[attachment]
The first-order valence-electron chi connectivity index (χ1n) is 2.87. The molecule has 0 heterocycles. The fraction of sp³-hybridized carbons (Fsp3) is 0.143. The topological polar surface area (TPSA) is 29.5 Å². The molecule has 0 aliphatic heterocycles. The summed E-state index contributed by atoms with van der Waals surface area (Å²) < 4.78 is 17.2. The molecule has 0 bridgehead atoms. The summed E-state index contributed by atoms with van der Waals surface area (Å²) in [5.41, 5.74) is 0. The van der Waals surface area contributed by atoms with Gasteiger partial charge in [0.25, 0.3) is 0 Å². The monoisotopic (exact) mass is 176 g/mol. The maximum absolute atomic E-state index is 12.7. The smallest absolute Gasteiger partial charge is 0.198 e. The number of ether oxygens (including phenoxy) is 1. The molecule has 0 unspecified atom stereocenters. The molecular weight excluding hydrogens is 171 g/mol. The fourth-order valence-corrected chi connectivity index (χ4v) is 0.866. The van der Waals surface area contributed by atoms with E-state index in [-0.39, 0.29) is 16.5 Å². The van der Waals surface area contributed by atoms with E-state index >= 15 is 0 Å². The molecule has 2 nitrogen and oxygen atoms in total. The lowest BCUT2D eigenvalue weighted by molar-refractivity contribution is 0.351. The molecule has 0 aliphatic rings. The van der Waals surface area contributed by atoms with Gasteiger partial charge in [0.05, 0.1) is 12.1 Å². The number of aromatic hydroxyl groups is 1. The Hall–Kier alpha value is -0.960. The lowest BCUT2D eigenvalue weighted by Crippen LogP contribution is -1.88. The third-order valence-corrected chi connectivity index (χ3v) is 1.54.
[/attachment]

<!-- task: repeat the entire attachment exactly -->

The first-order valence-electron chi connectivity index (χ1n) is 2.87. The molecule has 0 heterocycles. The fraction of sp³-hybridized carbons (Fsp3) is 0.143. The topological polar surface area (TPSA) is 29.5 Å². The molecule has 0 aliphatic heterocycles. The summed E-state index contributed by atoms with van der Waals surface area (Å²) < 4.78 is 17.2. The molecule has 0 bridgehead atoms. The summed E-state index contributed by atoms with van der Waals surface area (Å²) in [5.41, 5.74) is 0. The van der Waals surface area contributed by atoms with Gasteiger partial charge in [0.25, 0.3) is 0 Å². The monoisotopic (exact) mass is 176 g/mol. The maximum absolute atomic E-state index is 12.7. The smallest absolute Gasteiger partial charge is 0.198 e. The number of ether oxygens (including phenoxy) is 1. The molecule has 0 unspecified atom stereocenters. The molecular weight excluding hydrogens is 171 g/mol. The fourth-order valence-corrected chi connectivity index (χ4v) is 0.866. The van der Waals surface area contributed by atoms with E-state index in [-0.39, 0.29) is 16.5 Å². The van der Waals surface area contributed by atoms with E-state index >= 15 is 0 Å². The molecule has 2 nitrogen and oxygen atoms in total. The lowest BCUT2D eigenvalue weighted by molar-refractivity contribution is 0.351. The molecule has 0 aliphatic rings. The van der Waals surface area contributed by atoms with Gasteiger partial charge in [0.05, 0.1) is 12.1 Å². The number of aromatic hydroxyl groups is 1. The Hall–Kier alpha value is -0.960. The lowest BCUT2D eigenvalue weighted by Crippen LogP contribution is -1.88. The third-order valence-corrected chi connectivity index (χ3v) is 1.54.